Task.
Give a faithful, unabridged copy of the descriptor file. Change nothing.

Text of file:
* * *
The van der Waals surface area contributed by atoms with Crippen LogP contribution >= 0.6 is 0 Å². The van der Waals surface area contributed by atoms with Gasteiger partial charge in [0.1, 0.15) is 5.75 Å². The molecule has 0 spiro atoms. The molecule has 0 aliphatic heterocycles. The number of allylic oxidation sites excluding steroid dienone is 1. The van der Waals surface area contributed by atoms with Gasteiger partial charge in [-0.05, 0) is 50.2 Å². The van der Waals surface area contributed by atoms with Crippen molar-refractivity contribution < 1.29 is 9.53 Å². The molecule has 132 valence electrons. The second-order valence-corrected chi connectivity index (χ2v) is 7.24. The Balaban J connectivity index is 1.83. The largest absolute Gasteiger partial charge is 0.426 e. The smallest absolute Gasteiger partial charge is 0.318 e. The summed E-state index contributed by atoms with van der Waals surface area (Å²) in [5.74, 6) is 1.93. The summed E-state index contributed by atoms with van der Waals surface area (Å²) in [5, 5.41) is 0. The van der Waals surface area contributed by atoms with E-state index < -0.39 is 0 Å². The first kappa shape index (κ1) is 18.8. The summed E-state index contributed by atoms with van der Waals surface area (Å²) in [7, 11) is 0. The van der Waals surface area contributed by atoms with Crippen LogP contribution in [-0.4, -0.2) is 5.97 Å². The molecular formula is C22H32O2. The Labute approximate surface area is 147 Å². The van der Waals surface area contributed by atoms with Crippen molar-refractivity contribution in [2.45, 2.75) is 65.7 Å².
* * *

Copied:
The van der Waals surface area contributed by atoms with Crippen LogP contribution >= 0.6 is 0 Å². The van der Waals surface area contributed by atoms with Gasteiger partial charge in [0.1, 0.15) is 5.75 Å². The molecule has 0 spiro atoms. The molecule has 0 aliphatic heterocycles. The number of allylic oxidation sites excluding steroid dienone is 1. The van der Waals surface area contributed by atoms with Gasteiger partial charge in [-0.05, 0) is 50.2 Å². The van der Waals surface area contributed by atoms with Crippen molar-refractivity contribution < 1.29 is 9.53 Å². The molecule has 132 valence electrons. The second-order valence-corrected chi connectivity index (χ2v) is 7.24. The Balaban J connectivity index is 1.83. The largest absolute Gasteiger partial charge is 0.426 e. The smallest absolute Gasteiger partial charge is 0.318 e. The summed E-state index contributed by atoms with van der Waals surface area (Å²) in [5.74, 6) is 1.93. The summed E-state index contributed by atoms with van der Waals surface area (Å²) in [5, 5.41) is 0. The van der Waals surface area contributed by atoms with E-state index < -0.39 is 0 Å². The first kappa shape index (κ1) is 18.8. The summed E-state index contributed by atoms with van der Waals surface area (Å²) in [7, 11) is 0. The van der Waals surface area contributed by atoms with Crippen LogP contribution in [-0.4, -0.2) is 5.97 Å². The molecular formula is C22H32O2. The Labute approximate surface area is 147 Å². The van der Waals surface area contributed by atoms with Crippen molar-refractivity contribution in [2.45, 2.75) is 65.7 Å².